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Match Point [Blu-ray]

3.9 out of 5 stars 489 customer reviews


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Editorial Reviews

Import Blu-Ray/Region All pressing. Woody Allen's Match Point is a drama about a young man's rise in society and the terrible consequences of his ambition. The protagonist is torn between two women, and finding no way out, resorts to extreme action. It is set amongst the English upper class with Scarlett Johansson playing the beautiful American girl who comes between Jonathan Rhys Meyers and his wife Emily Mortimer. Matthew Goode is Emily's wealthy brother who initiates the tragic events.

Special Features

None.

Product Details

  • Actors: Jonathan Rhys Meyers, Brian Cox
  • Directors: Woody Allen
  • Format: Multiple Formats, Blu-ray, Import, NTSC, Widescreen
  • Language: English (Dolby Digital 2.0)
  • Subtitles: English
  • Region: Region B/2, Region A/1 (Read more about DVD/Blu-ray formats.)
  • Number of discs: 1
  • Rated:
    R
    Restricted
  • Studio: 101 DISTRIBUTION
  • DVD Release Date: May 5, 2009
  • Run Time: 124 minutes
  • Average Customer Review: 3.9 out of 5 stars  See all reviews (489 customer reviews)
  • ASIN: B002689ATQ
  • Amazon Best Sellers Rank: #174,185 in Movies & TV (See Top 100 in Movies & TV)

Customer Reviews

Top Customer Reviews

By Kaya Savas VINE VOICE on January 18, 2006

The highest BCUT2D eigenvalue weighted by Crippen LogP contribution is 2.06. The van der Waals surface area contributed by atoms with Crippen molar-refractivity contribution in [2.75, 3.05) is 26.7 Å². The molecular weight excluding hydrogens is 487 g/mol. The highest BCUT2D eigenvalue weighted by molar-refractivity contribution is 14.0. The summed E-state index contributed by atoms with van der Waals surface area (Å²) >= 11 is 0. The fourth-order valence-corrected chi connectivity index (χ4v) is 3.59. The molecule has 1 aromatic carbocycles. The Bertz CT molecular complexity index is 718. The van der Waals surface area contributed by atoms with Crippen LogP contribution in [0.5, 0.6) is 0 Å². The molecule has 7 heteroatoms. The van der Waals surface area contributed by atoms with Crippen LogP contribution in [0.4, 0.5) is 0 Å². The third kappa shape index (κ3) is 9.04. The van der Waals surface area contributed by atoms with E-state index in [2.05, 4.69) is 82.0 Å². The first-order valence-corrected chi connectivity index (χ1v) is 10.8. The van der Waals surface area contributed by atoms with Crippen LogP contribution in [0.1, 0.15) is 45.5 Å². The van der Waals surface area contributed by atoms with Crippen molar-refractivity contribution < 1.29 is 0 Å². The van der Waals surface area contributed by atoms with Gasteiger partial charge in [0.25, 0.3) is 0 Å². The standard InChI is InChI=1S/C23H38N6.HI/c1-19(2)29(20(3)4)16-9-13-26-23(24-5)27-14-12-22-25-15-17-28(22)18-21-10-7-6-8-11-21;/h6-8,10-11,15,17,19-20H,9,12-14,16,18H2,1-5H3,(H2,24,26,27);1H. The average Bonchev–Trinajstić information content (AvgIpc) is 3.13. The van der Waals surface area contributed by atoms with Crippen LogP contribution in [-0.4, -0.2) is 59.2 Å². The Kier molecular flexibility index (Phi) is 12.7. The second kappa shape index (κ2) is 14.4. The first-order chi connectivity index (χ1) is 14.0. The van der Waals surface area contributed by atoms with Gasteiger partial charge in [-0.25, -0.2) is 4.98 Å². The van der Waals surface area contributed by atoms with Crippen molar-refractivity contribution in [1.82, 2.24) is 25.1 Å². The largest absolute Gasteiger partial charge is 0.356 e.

MOVIE: Do you ever sit and watch a movie and try and guess the ending? Do you ever try and guess what direction a film is going? Well, I dare you to try and guess this film's outcome, go ahead, I dare you. Match Point is Woody Allen's character study as to how luck plays a role in our lives. Match Point opens appropriately enough with a sideline view of a tennis ball going back and forth across the net in slow motion. The narrator is the voice of the main character, Chris, played by Jonathan Rhys-Meyers. He describes the game of tennis as luck, that once in a while the ball will hit the net. The frame then freezes as the ball hits the net, and he describes that luck determines which side of the net the ball will fall. Chris, who is an all-pro tennis player, decides to step down from playing and takes up teaching for awhile while he decides what he wants to do with his life. His latest student, Tom, shares a passion of opera with him and invites him to his family's balcony seats. There he meets Tom's sister, and he falls in love with her. However, he soon meets Nola, a beautiful woman who lures him in with her eyes. He soon finds out that Nola is Tom's soon to be wife. This is the film as it seems. Chris begins to have an affair with Nola, and after she breaks up with Tom they continue to romance without the knowledge of Tom's family. He gets married to Tom's sister and they are now expecting a child, his father in-law lands him a dream job at one of his corporations. Yet, it is still the lure of the temptress that calls to him. Woddy Allen sets up a dilemma for our main character that raises the question between love and lust, and luck and fate. While you may expect this film to be lustful drama, you have no idea where Allen takes you next.Read more ›